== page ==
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HONORS & Other Things


President Rodin: Honors and Awards

J. Rodin

Pennsylvania Hospital Award for 'Firsts'

President Judith Rodin was named this year's Fantasy Ball honoree by Pennsylvania Hospital. "The Auxiliary of Pennsylvania Hospital is proud to recognize the contributions of our 2003 honoree, Dr. Rodin," said Kathy Warhol, president of the Auxiliary. "Because Pennsylvania Hospital has such a rich history of 'firsts,' we thought it was fitting to dedicate our Fantasy Ball in the spirit of those who passed before us, and those who continue to pave the way for American women in a variety of fields." Dr. Rodin was honored along with four other women who were firsts in their fields: Dr. Jody Foster; Dr. Elizabeth Blackwell; Anna Bunting; Lucretia Clark.

Gold Medal Award

Dr. Rodin  received the 2003 Gold Medal Award from the Philadelphia Public Relations Association in November. Dr. Rodin was cited for "accomplishments that have left a lasting impact on Philadelphia and that have brought national recognition to the City. During nearly a decade of service, Dr. Judith Rodin has guided the University of Pennsylvania through a period of unprecedented growth and development that has transformed Penn's academic core and dramatically enhanced the quality of life on campus and the surrounding Philadelphia community." The award recognizes individuals and organizations whose accomplishments have a lasting impact on the community and brought national recognition to the city. Previous winners include the Honorable Walter Annenberg (1954) and Governor Edward G. Rendell (1997).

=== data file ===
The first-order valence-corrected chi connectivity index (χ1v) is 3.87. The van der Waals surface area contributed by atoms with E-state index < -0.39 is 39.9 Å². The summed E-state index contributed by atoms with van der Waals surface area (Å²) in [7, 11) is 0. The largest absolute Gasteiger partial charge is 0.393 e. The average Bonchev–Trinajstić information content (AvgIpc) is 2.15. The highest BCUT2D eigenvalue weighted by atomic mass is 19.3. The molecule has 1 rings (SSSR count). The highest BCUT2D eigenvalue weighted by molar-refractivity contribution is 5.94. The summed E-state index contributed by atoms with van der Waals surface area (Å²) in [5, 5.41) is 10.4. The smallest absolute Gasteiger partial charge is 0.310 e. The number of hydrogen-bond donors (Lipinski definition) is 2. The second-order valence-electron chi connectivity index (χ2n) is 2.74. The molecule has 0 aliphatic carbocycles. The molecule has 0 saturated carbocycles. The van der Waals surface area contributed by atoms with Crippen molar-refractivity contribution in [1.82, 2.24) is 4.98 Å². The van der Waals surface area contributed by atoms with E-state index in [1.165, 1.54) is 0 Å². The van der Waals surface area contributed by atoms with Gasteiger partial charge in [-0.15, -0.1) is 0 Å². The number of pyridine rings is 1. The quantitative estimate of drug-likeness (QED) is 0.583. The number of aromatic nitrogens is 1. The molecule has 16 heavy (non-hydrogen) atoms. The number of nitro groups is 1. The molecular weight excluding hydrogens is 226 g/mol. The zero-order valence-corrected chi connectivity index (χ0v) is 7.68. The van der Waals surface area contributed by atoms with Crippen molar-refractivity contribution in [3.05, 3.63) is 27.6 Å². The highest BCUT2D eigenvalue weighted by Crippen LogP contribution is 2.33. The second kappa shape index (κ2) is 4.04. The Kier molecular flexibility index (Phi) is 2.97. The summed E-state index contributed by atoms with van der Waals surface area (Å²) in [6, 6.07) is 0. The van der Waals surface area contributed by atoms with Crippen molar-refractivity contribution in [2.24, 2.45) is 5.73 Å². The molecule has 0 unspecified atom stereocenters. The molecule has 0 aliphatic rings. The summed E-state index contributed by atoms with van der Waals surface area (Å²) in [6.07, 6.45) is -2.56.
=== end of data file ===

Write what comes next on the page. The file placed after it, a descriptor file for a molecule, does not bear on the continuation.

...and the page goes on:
Legend Award

Dr. Rodin also received the Legend Award from the Eastern Technology Council. The award recognizes and honors an individual who has served in a leadership position at one or more companies during their career. The individual possesses a connection to the community, a history of personal accomplishments and an overall proven track record of success in a business environment.

Lifetime Commitment Award

Dr. Rodin also received the Lifetime Commitment Award from LD Access Foundation in November. The Foundation was established in 1996 to protect the rights of learning disabled adults at the post-secondary level, enhance their lives with research and technology, ensure employment opportunities, and advocate for their full participation in a challenging world. It is one of the few organization in the U.S. to focus solely on the post-secondary learning-disabled adult population.



Dr. Lubensky: Buckley Prize

T. Lubensky